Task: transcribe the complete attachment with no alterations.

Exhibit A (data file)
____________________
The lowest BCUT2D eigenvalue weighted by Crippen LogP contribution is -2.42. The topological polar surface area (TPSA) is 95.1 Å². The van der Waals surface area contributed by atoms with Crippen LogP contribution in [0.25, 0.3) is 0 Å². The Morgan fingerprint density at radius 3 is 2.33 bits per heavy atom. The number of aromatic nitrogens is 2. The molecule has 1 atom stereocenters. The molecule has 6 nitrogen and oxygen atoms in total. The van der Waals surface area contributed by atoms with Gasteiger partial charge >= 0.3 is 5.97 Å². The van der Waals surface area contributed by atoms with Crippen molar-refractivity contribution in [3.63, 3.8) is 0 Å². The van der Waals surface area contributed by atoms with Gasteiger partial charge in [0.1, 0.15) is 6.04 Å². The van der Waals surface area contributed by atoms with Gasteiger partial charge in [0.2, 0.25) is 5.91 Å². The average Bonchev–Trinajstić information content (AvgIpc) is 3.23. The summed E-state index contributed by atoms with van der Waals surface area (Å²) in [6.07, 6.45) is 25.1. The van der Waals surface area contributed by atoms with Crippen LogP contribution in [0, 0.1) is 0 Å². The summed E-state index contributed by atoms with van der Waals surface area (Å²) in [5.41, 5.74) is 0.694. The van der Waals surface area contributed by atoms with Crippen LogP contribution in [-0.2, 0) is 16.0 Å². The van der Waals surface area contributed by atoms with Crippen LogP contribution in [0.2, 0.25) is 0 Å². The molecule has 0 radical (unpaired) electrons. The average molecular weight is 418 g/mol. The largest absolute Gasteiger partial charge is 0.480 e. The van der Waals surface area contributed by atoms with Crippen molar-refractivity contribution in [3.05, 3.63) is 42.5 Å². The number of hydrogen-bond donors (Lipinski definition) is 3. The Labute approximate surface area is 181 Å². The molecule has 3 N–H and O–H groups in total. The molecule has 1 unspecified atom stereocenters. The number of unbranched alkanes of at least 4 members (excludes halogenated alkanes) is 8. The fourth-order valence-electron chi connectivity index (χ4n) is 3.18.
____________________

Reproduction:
The lowest BCUT2D eigenvalue weighted by Crippen LogP contribution is -2.42. The topological polar surface area (TPSA) is 95.1 Å². The van der Waals surface area contributed by atoms with Crippen LogP contribution in [0.25, 0.3) is 0 Å². The Morgan fingerprint density at radius 3 is 2.33 bits per heavy atom. The number of aromatic nitrogens is 2. The molecule has 1 atom stereocenters. The molecule has 6 nitrogen and oxygen atoms in total. The van der Waals surface area contributed by atoms with Gasteiger partial charge >= 0.3 is 5.97 Å². The van der Waals surface area contributed by atoms with Crippen molar-refractivity contribution in [3.63, 3.8) is 0 Å². The van der Waals surface area contributed by atoms with Gasteiger partial charge in [0.1, 0.15) is 6.04 Å². The van der Waals surface area contributed by atoms with Gasteiger partial charge in [0.2, 0.25) is 5.91 Å². The average Bonchev–Trinajstić information content (AvgIpc) is 3.23. The summed E-state index contributed by atoms with van der Waals surface area (Å²) in [6.07, 6.45) is 25.1. The van der Waals surface area contributed by atoms with Crippen LogP contribution in [0, 0.1) is 0 Å². The summed E-state index contributed by atoms with van der Waals surface area (Å²) in [5.41, 5.74) is 0.694. The van der Waals surface area contributed by atoms with Crippen LogP contribution in [-0.2, 0) is 16.0 Å². The van der Waals surface area contributed by atoms with Crippen LogP contribution in [0.2, 0.25) is 0 Å². The molecule has 0 radical (unpaired) electrons. The average molecular weight is 418 g/mol. The largest absolute Gasteiger partial charge is 0.480 e. The van der Waals surface area contributed by atoms with Crippen molar-refractivity contribution in [3.05, 3.63) is 42.5 Å². The number of hydrogen-bond donors (Lipinski definition) is 3. The Labute approximate surface area is 181 Å². The molecule has 3 N–H and O–H groups in total. The molecule has 1 unspecified atom stereocenters. The number of unbranched alkanes of at least 4 members (excludes halogenated alkanes) is 8. The fourth-order valence-electron chi connectivity index (χ4n) is 3.18.